New low-priced device developed to boost wireless signal strength

New low-priced device developed to boost wireless signal strength

"Through this single solution, we address a number of challenges that plague wireless users", explained Xia Zhou, an assistant professor of computer science at Dartmouth.

The latter could be useful for preventing your wireless signal leaking out of your home (perhaps via a window) and being latched onto by a hacker, and in general terms, it can help prevent signal leakage and Wi-Fi interference (a common problem in apartment blocks, for example, where loads of people have loads of wireless routers packed into a small space). The optimized reflector works by shaping wireless signals, which not only increases network coverage, but allows signals to move freely and avoid obstructions such as walls or panels. "Not only do we strengthen wireless signals, we make those same signals more secure". The same tech also makes it more hard for attackers by adding to existing security measures by physically confining wireless signals to limited spaces. The outlandish theory that foil improves a signal might not be so bogus after all.

According to Engadget, the reflectors are based on the idea of using an aluminium soda can behind a router to concentrate its signals in a specific direction. The researchers have managed to create exactly that, but one that's made of plastic and a thin layer of metal. The next step in the research is to investigate reflectors that are able to change their shape automatically to change with interior layouts.

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After testing the approach in two different interiors for signal strength and speed, the researchers reported that optimized 3-D reflectors provide numerous benefits including: strong physical security, low cost, and ease of use for non-expert users. To upgrade such a reflector, the researchers wrote a special algorithm. One of the next goals for the project will be to develop adaptable reflectors which can change their structure and shape when an interior layout changes. The team also developed an approach to simulating how radio signals spread and interact with objects in their environment. By creating the reflector and combining it with aluminum foil, they were able to dramatically reduce the seeping of signal into the unused rooms and deliver far more signal to the room they wanted to deliver more wireless to. The reflector is then placed around the antennas on the wireless router. The team successfully analyzed the space in a room and created a custom reflector that could improve Wi-Fi signals inside it. The team will also examine higher frequency bands such as millimeter waves and visible light.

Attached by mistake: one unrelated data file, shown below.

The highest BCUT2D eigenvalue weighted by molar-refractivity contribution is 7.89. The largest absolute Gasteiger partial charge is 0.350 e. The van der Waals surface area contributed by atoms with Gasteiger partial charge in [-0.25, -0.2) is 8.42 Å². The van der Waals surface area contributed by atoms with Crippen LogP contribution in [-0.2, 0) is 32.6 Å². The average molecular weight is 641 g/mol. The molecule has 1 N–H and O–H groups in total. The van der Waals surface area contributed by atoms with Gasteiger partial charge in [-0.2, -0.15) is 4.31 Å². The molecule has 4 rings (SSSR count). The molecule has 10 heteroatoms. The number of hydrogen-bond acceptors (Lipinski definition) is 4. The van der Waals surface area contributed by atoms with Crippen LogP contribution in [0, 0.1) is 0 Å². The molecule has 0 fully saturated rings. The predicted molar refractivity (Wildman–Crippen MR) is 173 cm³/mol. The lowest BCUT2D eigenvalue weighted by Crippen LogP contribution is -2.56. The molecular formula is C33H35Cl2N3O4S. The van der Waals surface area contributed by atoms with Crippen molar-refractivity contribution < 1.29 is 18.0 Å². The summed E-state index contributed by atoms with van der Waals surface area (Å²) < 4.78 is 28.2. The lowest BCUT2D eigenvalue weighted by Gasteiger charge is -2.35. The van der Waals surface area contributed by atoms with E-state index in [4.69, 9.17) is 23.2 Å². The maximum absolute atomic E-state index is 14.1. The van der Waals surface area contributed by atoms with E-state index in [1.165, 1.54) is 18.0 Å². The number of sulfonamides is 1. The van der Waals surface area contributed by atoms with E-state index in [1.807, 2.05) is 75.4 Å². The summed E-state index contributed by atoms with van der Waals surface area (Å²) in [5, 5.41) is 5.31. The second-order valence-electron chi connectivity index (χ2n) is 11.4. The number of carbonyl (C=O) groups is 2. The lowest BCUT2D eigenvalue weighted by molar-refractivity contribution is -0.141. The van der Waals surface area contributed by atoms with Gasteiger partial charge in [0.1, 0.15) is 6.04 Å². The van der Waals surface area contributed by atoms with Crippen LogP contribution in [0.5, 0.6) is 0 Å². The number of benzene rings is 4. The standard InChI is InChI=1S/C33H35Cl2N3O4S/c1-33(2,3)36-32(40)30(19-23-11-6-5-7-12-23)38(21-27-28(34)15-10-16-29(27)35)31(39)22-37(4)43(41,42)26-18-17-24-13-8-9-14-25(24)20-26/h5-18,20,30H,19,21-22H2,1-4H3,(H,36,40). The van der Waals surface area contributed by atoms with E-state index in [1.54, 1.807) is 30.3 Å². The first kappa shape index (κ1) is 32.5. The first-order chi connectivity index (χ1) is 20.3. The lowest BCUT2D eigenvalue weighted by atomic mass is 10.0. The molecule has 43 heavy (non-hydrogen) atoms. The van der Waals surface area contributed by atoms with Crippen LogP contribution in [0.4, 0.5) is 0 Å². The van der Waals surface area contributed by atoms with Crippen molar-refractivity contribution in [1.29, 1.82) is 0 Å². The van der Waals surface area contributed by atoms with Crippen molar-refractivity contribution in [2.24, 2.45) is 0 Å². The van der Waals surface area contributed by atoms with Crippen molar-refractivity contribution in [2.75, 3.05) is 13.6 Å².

The researchers say they will continue developing and advancing their WiFi enhancing technology, and will be exploring the use of different materials for the reflectors.

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